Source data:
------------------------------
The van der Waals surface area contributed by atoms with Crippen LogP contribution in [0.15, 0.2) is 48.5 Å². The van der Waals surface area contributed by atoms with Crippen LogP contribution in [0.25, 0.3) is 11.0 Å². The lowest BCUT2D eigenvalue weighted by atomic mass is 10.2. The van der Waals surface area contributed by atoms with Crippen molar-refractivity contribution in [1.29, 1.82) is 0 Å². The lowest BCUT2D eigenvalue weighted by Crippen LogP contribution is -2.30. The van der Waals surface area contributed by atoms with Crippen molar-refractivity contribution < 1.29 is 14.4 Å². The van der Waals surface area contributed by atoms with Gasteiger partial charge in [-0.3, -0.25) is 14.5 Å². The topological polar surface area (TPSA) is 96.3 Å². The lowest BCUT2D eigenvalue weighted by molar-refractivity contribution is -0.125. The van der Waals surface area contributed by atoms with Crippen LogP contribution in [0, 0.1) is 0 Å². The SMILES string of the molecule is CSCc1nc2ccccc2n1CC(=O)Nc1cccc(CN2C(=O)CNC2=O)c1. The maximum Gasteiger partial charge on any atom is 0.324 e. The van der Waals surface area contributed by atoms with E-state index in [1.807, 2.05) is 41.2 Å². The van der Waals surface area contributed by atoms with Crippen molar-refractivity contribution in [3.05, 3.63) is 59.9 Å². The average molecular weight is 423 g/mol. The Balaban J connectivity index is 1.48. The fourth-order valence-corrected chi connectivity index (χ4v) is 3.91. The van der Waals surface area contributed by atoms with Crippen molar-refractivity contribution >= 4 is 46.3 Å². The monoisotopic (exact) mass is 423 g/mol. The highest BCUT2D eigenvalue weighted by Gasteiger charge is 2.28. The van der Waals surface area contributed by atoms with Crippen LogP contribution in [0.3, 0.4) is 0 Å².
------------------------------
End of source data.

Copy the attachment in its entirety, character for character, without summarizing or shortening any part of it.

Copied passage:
The van der Waals surface area contributed by atoms with Crippen LogP contribution in [0.15, 0.2) is 48.5 Å². The van der Waals surface area contributed by atoms with Crippen LogP contribution in [0.25, 0.3) is 11.0 Å². The lowest BCUT2D eigenvalue weighted by atomic mass is 10.2. The van der Waals surface area contributed by atoms with Crippen molar-refractivity contribution in [1.29, 1.82) is 0 Å². The lowest BCUT2D eigenvalue weighted by Crippen LogP contribution is -2.30. The van der Waals surface area contributed by atoms with Crippen molar-refractivity contribution < 1.29 is 14.4 Å². The van der Waals surface area contributed by atoms with Gasteiger partial charge in [-0.3, -0.25) is 14.5 Å². The topological polar surface area (TPSA) is 96.3 Å². The lowest BCUT2D eigenvalue weighted by molar-refractivity contribution is -0.125. The van der Waals surface area contributed by atoms with Crippen LogP contribution in [0, 0.1) is 0 Å². The SMILES string of the molecule is CSCc1nc2ccccc2n1CC(=O)Nc1cccc(CN2C(=O)CNC2=O)c1. The maximum Gasteiger partial charge on any atom is 0.324 e. The van der Waals surface area contributed by atoms with E-state index in [1.807, 2.05) is 41.2 Å². The van der Waals surface area contributed by atoms with Crippen molar-refractivity contribution in [3.05, 3.63) is 59.9 Å². The average molecular weight is 423 g/mol. The Balaban J connectivity index is 1.48. The fourth-order valence-corrected chi connectivity index (χ4v) is 3.91. The van der Waals surface area contributed by atoms with Crippen molar-refractivity contribution >= 4 is 46.3 Å². The monoisotopic (exact) mass is 423 g/mol. The highest BCUT2D eigenvalue weighted by Gasteiger charge is 2.28. The van der Waals surface area contributed by atoms with Crippen LogP contribution in [0.3, 0.4) is 0 Å².